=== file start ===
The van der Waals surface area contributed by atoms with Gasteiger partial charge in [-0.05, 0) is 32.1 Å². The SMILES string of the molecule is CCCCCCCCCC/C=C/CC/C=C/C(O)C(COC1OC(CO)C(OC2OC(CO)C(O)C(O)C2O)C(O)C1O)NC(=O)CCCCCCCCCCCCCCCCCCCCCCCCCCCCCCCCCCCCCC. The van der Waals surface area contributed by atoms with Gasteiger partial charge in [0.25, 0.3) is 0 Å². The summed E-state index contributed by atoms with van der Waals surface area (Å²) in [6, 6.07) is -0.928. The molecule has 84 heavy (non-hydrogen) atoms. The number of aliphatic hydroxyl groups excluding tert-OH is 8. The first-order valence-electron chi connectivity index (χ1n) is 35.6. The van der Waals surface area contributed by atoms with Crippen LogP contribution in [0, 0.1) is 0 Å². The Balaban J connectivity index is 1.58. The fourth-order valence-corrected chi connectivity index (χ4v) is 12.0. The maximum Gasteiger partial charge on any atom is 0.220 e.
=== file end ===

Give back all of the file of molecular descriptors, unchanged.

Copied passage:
The van der Waals surface area contributed by atoms with Gasteiger partial charge in [-0.05, 0) is 32.1 Å². The SMILES string of the molecule is CCCCCCCCCC/C=C/CC/C=C/C(O)C(COC1OC(CO)C(OC2OC(CO)C(O)C(O)C2O)C(O)C1O)NC(=O)CCCCCCCCCCCCCCCCCCCCCCCCCCCCCCCCCCCCCC. The van der Waals surface area contributed by atoms with Gasteiger partial charge in [0.25, 0.3) is 0 Å². The summed E-state index contributed by atoms with van der Waals surface area (Å²) in [6, 6.07) is -0.928. The molecule has 84 heavy (non-hydrogen) atoms. The number of aliphatic hydroxyl groups excluding tert-OH is 8. The first-order valence-electron chi connectivity index (χ1n) is 35.6. The van der Waals surface area contributed by atoms with Crippen LogP contribution in [0, 0.1) is 0 Å². The Balaban J connectivity index is 1.58. The fourth-order valence-corrected chi connectivity index (χ4v) is 12.0. The maximum Gasteiger partial charge on any atom is 0.220 e.